Central Bank warns of spillover effects of US banking crisis

Central Bank of TT -
Central Bank of TT -

ALTHOUGH there is no direct contagion effect coming out of an emerging banking crisis which resulted in three US banks failing, the Central Bank is still being cautious noting that there could still be spillover effects that could affect Trinis locally and abroad, and regulatory and policy changes that could have repercussions on emerging nations such as TT.

Responding to questions from Newsday, a source at the Central Bank said the financial system in TT was basically sound and resilient.

“At the same time we are not immune to a greater concern globally about how all banks manage risk,” the source said. “Notwithstanding the strength and resilience of the domestic financial system there is need for constant vigilance.

“The situation with respect to the failed banks is fast-moving and uncertain, exacerbated by the jitteriness of investors in recent years. As a result, what started as problems in one or two banks threatens to spill over to other institutions.”

The source said TT’s Financial Stability Committee, comprising of representatives of the Securities and Exchange Commission, Deposit Insurance Corporation and Central Bank, held a meeting on Tuesday to assess developments coming out of the banking crisis in the US.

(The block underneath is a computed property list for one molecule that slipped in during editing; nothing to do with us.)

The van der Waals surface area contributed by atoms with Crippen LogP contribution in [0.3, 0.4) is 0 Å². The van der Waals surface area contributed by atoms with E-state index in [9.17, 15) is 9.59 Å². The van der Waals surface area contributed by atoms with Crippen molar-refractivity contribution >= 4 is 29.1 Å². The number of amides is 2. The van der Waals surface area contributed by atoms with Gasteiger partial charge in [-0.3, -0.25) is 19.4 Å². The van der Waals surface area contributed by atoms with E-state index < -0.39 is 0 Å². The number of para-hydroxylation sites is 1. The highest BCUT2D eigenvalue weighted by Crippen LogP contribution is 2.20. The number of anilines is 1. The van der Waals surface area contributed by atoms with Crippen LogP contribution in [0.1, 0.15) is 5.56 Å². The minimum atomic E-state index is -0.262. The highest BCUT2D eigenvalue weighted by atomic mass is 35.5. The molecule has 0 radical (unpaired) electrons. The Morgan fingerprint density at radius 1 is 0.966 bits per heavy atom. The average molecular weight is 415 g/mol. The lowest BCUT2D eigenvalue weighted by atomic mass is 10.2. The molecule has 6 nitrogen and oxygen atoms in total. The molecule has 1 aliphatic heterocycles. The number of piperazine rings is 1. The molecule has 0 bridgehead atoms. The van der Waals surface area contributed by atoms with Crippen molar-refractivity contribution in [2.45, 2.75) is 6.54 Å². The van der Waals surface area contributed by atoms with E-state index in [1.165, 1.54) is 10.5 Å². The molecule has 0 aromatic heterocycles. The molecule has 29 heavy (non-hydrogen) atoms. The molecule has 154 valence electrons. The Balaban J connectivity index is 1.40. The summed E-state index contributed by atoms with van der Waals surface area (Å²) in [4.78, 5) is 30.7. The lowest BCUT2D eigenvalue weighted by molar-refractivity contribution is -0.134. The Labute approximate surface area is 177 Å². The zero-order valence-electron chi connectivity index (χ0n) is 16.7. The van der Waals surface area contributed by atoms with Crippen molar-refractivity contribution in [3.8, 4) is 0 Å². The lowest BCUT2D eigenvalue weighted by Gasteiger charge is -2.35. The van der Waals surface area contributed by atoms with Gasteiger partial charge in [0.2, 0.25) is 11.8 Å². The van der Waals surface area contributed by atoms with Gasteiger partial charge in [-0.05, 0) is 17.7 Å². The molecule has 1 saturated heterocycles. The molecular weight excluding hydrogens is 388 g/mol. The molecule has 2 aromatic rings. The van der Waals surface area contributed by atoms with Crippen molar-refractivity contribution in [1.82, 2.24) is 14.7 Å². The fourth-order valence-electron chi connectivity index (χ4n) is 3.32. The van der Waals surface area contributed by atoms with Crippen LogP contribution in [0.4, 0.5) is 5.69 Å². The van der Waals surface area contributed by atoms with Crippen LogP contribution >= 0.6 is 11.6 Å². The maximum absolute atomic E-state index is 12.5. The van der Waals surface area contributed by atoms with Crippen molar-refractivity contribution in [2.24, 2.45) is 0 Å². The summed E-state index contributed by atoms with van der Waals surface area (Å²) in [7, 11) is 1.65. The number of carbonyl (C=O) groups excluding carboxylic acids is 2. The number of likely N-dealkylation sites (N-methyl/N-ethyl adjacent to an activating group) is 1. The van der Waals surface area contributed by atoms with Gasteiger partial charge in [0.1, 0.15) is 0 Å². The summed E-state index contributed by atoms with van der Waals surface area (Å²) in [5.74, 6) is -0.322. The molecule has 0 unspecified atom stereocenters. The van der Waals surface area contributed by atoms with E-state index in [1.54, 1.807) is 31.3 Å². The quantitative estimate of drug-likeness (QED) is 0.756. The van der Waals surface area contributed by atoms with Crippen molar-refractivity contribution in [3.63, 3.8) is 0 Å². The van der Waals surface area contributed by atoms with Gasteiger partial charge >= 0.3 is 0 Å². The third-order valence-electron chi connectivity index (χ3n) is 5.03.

“The spillover to other economies may also be considerable, in light of the size of the US and how integrated financial markets are,” Central Bank source warned.

The US Fed’s concentration on taming inflation could, in the short term, affect American employment and growth, the source added. This means that all employees including migrants from other countries such as TT could face a squeeze on their general standard of living, and could affect their abilities to send money back home to their families.

Given the fact that one of the failed banks – Silicon Valley Bank (SVB) – had a high exposure to the tech sector, TT's Central Bank expressed concern over the possibility that new policies could be put in place to tighten global regulatory standards related to concentration risk, which increases when banks invest too heavily in one sector, entity or geographic location.

The source pointed out that TT uses these standards set by US financial regulators to benchmark its own regulations.

“The US Fed has already increased interest rates meaningfully and there is general consensus that they will raise rates further.